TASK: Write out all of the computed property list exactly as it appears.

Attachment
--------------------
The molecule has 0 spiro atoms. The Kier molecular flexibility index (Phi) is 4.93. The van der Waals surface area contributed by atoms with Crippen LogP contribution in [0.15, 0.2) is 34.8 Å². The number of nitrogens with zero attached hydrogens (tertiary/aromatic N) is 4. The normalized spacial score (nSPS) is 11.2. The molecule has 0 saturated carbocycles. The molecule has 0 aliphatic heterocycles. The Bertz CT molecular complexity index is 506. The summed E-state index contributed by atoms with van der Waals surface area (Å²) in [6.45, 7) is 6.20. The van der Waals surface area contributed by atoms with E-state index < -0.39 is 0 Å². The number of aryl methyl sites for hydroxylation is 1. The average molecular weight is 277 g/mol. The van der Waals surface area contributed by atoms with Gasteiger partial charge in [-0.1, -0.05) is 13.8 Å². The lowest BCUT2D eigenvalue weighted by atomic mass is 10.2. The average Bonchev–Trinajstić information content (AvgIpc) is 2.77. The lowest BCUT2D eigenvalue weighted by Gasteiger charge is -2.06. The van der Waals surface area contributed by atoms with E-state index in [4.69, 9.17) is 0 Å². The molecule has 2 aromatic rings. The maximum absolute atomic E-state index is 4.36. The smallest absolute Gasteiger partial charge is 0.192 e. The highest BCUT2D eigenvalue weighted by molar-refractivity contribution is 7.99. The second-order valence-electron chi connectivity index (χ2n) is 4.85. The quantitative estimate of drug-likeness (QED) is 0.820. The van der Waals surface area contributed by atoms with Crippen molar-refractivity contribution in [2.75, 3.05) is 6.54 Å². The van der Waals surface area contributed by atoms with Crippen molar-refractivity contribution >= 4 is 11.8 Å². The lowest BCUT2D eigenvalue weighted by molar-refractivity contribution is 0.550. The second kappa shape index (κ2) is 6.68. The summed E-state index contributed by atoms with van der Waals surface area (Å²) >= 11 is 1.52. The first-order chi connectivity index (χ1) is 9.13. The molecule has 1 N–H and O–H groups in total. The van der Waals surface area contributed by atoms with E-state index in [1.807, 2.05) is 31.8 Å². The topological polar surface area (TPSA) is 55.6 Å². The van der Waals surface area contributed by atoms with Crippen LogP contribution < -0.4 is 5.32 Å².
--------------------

The molecule has 0 spiro atoms. The Kier molecular flexibility index (Phi) is 4.93. The van der Waals surface area contributed by atoms with Crippen LogP contribution in [0.15, 0.2) is 34.8 Å². The number of nitrogens with zero attached hydrogens (tertiary/aromatic N) is 4. The normalized spacial score (nSPS) is 11.2. The molecule has 0 saturated carbocycles. The molecule has 0 aliphatic heterocycles. The Bertz CT molecular complexity index is 506. The summed E-state index contributed by atoms with van der Waals surface area (Å²) in [6.45, 7) is 6.20. The van der Waals surface area contributed by atoms with E-state index < -0.39 is 0 Å². The number of aryl methyl sites for hydroxylation is 1. The average molecular weight is 277 g/mol. The van der Waals surface area contributed by atoms with Gasteiger partial charge in [-0.1, -0.05) is 13.8 Å². The lowest BCUT2D eigenvalue weighted by atomic mass is 10.2. The average Bonchev–Trinajstić information content (AvgIpc) is 2.77. The lowest BCUT2D eigenvalue weighted by Gasteiger charge is -2.06. The van der Waals surface area contributed by atoms with E-state index in [4.69, 9.17) is 0 Å². The molecule has 2 aromatic rings. The maximum absolute atomic E-state index is 4.36. The smallest absolute Gasteiger partial charge is 0.192 e. The highest BCUT2D eigenvalue weighted by molar-refractivity contribution is 7.99. The second-order valence-electron chi connectivity index (χ2n) is 4.85. The quantitative estimate of drug-likeness (QED) is 0.820. The van der Waals surface area contributed by atoms with Crippen molar-refractivity contribution in [2.75, 3.05) is 6.54 Å². The van der Waals surface area contributed by atoms with Crippen molar-refractivity contribution >= 4 is 11.8 Å². The lowest BCUT2D eigenvalue weighted by molar-refractivity contribution is 0.550. The second kappa shape index (κ2) is 6.68. The summed E-state index contributed by atoms with van der Waals surface area (Å²) >= 11 is 1.52. The first-order chi connectivity index (χ1) is 9.13. The molecule has 1 N–H and O–H groups in total. The van der Waals surface area contributed by atoms with E-state index in [1.807, 2.05) is 31.8 Å². The topological polar surface area (TPSA) is 55.6 Å². The van der Waals surface area contributed by atoms with Crippen LogP contribution < -0.4 is 5.32 Å².